The ride up through the center of Florida from the southwest coast is always a journey unto itself. There is no easy road such as an Interstate or the Florida Turnpike where one can drive hypnotically and blissfully ignore the state of the State.
I wrote a column for the Charlotte Sun-Herald years ago advocating a limited access type highway to replace or augment U.S. 17 from Punta Gorda to Kissimmee, but met with wide-spread indifference. The political mood at the time was simply to widen I-75 that runs along Florida's southwest coast. So, U.S. Highway 17 is the only route from the glitter coast of tourism and wealthy winter residents, through third-world America to the conundrum of economic salvation offered by phosphate mining.
I'm sure the majority of travelers headed from Ft. Myers or Naples to the Orlando to see Mickey and his friends would much rather not have to travel all the way to Tampa to pick up I-4. A ride up US-17 knocks almost 70 miles off the trip, but certainly not any time. We recently headed to Anastasia State Park in St. Augustine, Florida, towing our 21 foot travel trailer. I was looking for the shortest distance from here to there. Saving 70 miles at ten miles per gallon makes big difference when gas goes from $3.25 to $3.45 in just a single day.
Getting through Lakeland headed north – my alternative to I-75 north out of Tampa – is an ordeal. SR 471 from just north of Lakeland is the absolutely straight shot up through the pretty Withlacoochee State Forest to just outside Wildwood and the I-75/Florida Turnpike junction. Getting to SR 471 is the big aggravation.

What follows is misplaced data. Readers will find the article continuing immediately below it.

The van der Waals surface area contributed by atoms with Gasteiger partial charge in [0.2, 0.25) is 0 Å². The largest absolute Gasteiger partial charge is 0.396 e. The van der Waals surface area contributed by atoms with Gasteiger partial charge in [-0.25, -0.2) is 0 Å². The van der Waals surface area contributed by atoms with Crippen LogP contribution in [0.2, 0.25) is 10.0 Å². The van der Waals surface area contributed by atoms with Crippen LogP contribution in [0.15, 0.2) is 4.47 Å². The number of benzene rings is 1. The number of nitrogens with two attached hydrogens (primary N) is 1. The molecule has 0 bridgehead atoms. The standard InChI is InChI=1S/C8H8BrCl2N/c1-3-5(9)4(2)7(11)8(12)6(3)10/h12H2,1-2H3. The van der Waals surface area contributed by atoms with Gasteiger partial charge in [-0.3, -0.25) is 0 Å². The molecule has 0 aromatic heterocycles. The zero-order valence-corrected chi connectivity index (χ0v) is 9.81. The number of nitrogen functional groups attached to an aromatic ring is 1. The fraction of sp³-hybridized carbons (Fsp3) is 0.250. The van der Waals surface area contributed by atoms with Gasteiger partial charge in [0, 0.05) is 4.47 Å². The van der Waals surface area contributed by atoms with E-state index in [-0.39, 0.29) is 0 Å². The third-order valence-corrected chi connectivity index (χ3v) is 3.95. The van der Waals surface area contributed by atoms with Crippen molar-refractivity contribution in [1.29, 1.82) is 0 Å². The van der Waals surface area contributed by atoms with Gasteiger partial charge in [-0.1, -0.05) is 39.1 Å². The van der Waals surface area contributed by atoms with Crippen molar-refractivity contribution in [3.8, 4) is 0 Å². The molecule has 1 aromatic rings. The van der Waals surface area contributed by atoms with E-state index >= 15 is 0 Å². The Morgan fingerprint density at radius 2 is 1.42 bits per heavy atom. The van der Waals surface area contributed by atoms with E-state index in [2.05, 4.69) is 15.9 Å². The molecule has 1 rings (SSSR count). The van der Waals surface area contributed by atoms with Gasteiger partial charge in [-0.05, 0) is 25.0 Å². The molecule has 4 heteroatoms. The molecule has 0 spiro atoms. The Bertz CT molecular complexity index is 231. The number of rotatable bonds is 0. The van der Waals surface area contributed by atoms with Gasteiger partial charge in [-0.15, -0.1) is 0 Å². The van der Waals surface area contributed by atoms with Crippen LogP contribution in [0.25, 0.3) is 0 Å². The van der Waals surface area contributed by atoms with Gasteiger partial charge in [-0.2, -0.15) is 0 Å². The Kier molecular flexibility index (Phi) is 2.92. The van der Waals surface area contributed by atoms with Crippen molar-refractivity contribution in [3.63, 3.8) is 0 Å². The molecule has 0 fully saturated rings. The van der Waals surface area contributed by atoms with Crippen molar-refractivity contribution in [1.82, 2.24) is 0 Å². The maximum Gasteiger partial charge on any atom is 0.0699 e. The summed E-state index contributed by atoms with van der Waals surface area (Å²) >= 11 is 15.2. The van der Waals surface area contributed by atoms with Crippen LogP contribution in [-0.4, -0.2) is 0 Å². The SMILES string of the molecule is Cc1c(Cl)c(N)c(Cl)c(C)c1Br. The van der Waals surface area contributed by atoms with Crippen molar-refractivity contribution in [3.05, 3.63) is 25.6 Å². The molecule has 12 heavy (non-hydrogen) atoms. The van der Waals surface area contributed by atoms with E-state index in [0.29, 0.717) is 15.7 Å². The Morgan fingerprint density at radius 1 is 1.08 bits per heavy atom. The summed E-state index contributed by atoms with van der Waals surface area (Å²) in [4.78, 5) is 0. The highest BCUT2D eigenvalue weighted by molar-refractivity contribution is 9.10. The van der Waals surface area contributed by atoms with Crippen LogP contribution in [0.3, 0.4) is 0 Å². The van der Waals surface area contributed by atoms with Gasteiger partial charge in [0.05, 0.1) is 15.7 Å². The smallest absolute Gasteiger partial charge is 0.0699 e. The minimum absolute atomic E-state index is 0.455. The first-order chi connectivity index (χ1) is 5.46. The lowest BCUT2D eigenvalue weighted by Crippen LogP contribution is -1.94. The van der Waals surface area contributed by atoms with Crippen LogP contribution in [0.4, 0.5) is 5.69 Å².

If I'm headed north-east, I use SR 659 to bypass downtown Lakeland, then north to SR 33 to Groveland. It is simply the best alternative I've found if I'm trying to bypass the metro Orlando mess. I pick up SR 44 just north and east of Eustis as a pleasant, pretty ride to Deland, bypassing all the traffic in Orlando. I highly recommend SR11 north from Deland to Bunnell if headed for St. Augustine, it is a really pretty ride. It has none of the abject poverty or slovenliness of some of the southwestern counties. If you can't see the real state of America, then we have a very serious problem.
Traveling through the center of the state shows you the where America really is: Revivals, gun shops, churches, empty store fronts, gun shops, Dollar Stores, dilapidated houses and businesses as far as the eye can see. Weed infested parking lots, crumpling curbs and pot- holed streets, barricaded windows and the next town is just as bad as the last. With the exception of Wauchula, of course. They show what can be done.
Perhaps Fox news should actually see what real America looks like. It's easy, just drive the shortest route from here to there.
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